Wiring a dishwasher

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  #1  
Old 02-13-15, 03:52 PM
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Wiring a dishwasher

I'm installing a dishwasher in my apartment. There building is 120 years old and there is no junction box our outlets inside the cabinets. There is however an outlet above the counter where the dishwasher will go, so presumably there is a wire inside the wall near where the dishwasher will go. My question is, if break into the wall and find the wiring going to the outlet, can I just splice the dishwasher in using a wire nut or is there more to think about than that?
 
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Old 02-13-15, 04:07 PM
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If you do not own the building no way should be altering the wiring in anyway.
Has the wiring in that building been upgraded so there's even a ground?
 
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Old 02-13-15, 04:08 PM
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Welcome to the forums! First, it is an apartment and you most likely have no authority to modify the unit. Contact your landlord to have the work done by a licensed electrician. As to your specific questions, you may not utilize any countertop small appliance receptacle for the dishwasher. It should have a dedicated circuit or one separate from the small appliance GFCI protected circuits. When was the remodel performed bringing in to the 20th or 21st century?
 
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Old 02-13-15, 06:11 PM
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The landlord, who lives above me, has already given me approval to install the dishwasher as long as I pay for it. All of the outlets in the kitchen have GFCI. I believe they were put in about a year ago as the kitchen was renovated before I moved in, so I'm assuming the wiring is up to date. The breaker panel in the basement also looks reasonably new. I believe the building was converted from a single family townhouse to 5 apartments in the early 90s. Each unit is individually metered, so I'm assuming it was brought up to code around then, or more recently (The meters are all digital AMR type). All of the outlets in the apartment have grounds.

I don't ever use the outlet in question for anything as it is in an odd location so overloading it with lots of devices isn't really a concern. I guess what I'm really wondering is if there is any reason why we can't use the wiring to that outlet, either as a splice or by disconnecting the outlet. I just don't want to have to pay for an NYC union electrician at $120 an hour to run wiring 2 floors down to the breaker panel, and I doubt the landlord would allow it if it were that complicated anyway.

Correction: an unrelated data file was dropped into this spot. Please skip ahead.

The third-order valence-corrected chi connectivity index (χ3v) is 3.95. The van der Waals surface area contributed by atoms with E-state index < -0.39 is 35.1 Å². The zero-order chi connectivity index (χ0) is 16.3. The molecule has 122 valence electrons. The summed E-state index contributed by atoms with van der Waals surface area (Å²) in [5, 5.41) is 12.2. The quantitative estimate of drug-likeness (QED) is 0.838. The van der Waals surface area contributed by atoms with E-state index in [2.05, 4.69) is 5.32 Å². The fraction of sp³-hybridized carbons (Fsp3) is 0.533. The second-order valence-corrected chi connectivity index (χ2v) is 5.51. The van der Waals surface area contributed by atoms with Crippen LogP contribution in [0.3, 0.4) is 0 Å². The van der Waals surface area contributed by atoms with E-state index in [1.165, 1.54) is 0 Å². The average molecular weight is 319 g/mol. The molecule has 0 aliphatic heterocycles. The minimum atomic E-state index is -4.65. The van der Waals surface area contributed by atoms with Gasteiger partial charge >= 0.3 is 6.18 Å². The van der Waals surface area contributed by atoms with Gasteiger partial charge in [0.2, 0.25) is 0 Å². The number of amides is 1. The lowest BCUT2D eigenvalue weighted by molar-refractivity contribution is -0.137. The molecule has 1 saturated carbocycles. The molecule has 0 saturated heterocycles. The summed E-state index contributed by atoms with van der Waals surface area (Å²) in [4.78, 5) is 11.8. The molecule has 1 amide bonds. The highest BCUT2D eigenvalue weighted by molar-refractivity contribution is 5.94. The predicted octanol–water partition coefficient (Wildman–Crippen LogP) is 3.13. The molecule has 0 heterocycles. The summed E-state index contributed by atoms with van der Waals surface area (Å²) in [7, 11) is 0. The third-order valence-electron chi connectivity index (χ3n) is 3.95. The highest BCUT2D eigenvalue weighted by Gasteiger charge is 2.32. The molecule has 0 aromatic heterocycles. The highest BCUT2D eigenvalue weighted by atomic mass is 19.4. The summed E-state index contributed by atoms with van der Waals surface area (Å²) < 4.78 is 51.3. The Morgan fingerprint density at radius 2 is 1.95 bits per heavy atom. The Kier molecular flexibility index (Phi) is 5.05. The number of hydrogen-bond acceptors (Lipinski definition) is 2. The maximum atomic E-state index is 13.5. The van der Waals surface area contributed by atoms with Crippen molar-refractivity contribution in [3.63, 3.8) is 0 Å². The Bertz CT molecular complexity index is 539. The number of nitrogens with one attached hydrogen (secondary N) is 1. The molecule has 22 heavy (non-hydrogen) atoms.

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Old 02-13-15, 06:23 PM
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The problem is that it violates the electrical code. There are many things that can be done, but if we bless them we are condoning the violations.
 
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Old 02-13-15, 06:28 PM
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I was planning on having the electrical work done professionally. I was just trying to get an idea if it is something that will be as simple as rewiring from the outlet or major work.

What about just relocating the outlet from above the counter to inside the cabinet and getting a 3 prong plug for the dishwasher like this:

http://www.homedepot.com/p/Whirlpool...23RP/202204764

I can't imagine that being against code since it is just moving an existing electric outlet.
 
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Old 02-13-15, 06:32 PM
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The receptacle to which you refer is probably on one of the two circuits for your Small Appliances and is in the GFCI protection loop. You can't just remove it, as code calls for them to be spaced at certain intervals. If you had a GFCI plug in tester, you could determine this rather quickly. Just plug it in and press the button. If a GFCI receptacle/breaker trips, it is part of the loop.
 
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Old 02-13-15, 06:39 PM
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Ok thanks. I don't have one of those. So what would I realistically have to do to do this within code?
 
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Old 02-13-15, 07:01 PM
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what would I realistically have to do to do this within code?
Run a new dedicated line from the breaker box.
 
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Old 02-13-15, 07:33 PM
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The landlord, who lives above me, has already given me approval to install the dishwasher as long as I pay for it.
It sounds to me like you have permission to hire and pay for an electrician. This project requires an electrical permit and inspection and possibly the same for the plumbing. I guess you know, the built-in dishwasher becomes part of the apartment and stays if you move out.
 
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Old 02-14-15, 03:43 AM
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The only correct way to do this is to run a new circuit from the panel.
 
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